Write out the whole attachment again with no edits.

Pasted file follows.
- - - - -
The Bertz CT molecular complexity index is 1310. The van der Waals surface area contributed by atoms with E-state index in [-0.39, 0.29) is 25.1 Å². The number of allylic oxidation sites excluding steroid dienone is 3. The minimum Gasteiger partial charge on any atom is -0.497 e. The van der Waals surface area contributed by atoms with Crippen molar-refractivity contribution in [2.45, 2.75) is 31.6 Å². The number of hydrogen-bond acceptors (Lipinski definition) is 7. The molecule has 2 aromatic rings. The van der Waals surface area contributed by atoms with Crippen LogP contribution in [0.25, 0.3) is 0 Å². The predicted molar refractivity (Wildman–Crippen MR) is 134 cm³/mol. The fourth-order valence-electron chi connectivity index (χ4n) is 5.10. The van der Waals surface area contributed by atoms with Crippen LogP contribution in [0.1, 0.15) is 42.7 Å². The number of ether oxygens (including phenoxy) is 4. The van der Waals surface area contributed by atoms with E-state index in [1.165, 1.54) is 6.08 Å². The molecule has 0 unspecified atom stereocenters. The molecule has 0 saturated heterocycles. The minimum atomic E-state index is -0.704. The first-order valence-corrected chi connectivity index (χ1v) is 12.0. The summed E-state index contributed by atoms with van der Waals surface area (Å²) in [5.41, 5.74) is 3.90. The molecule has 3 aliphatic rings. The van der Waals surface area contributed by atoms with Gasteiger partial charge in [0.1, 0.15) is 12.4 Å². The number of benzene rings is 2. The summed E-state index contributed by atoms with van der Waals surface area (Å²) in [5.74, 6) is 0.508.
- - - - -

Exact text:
The Bertz CT molecular complexity index is 1310. The van der Waals surface area contributed by atoms with E-state index in [-0.39, 0.29) is 25.1 Å². The number of allylic oxidation sites excluding steroid dienone is 3. The minimum Gasteiger partial charge on any atom is -0.497 e. The van der Waals surface area contributed by atoms with Crippen molar-refractivity contribution in [2.45, 2.75) is 31.6 Å². The number of hydrogen-bond acceptors (Lipinski definition) is 7. The molecule has 2 aromatic rings. The van der Waals surface area contributed by atoms with Crippen LogP contribution in [0.25, 0.3) is 0 Å². The predicted molar refractivity (Wildman–Crippen MR) is 134 cm³/mol. The fourth-order valence-electron chi connectivity index (χ4n) is 5.10. The van der Waals surface area contributed by atoms with Crippen LogP contribution in [0.1, 0.15) is 42.7 Å². The number of ether oxygens (including phenoxy) is 4. The van der Waals surface area contributed by atoms with E-state index in [1.165, 1.54) is 6.08 Å². The molecule has 0 unspecified atom stereocenters. The molecule has 0 saturated heterocycles. The minimum atomic E-state index is -0.704. The first-order valence-corrected chi connectivity index (χ1v) is 12.0. The summed E-state index contributed by atoms with van der Waals surface area (Å²) in [5.41, 5.74) is 3.90. The molecule has 3 aliphatic rings. The van der Waals surface area contributed by atoms with Gasteiger partial charge in [0.1, 0.15) is 12.4 Å². The number of benzene rings is 2. The summed E-state index contributed by atoms with van der Waals surface area (Å²) in [5.74, 6) is 0.508.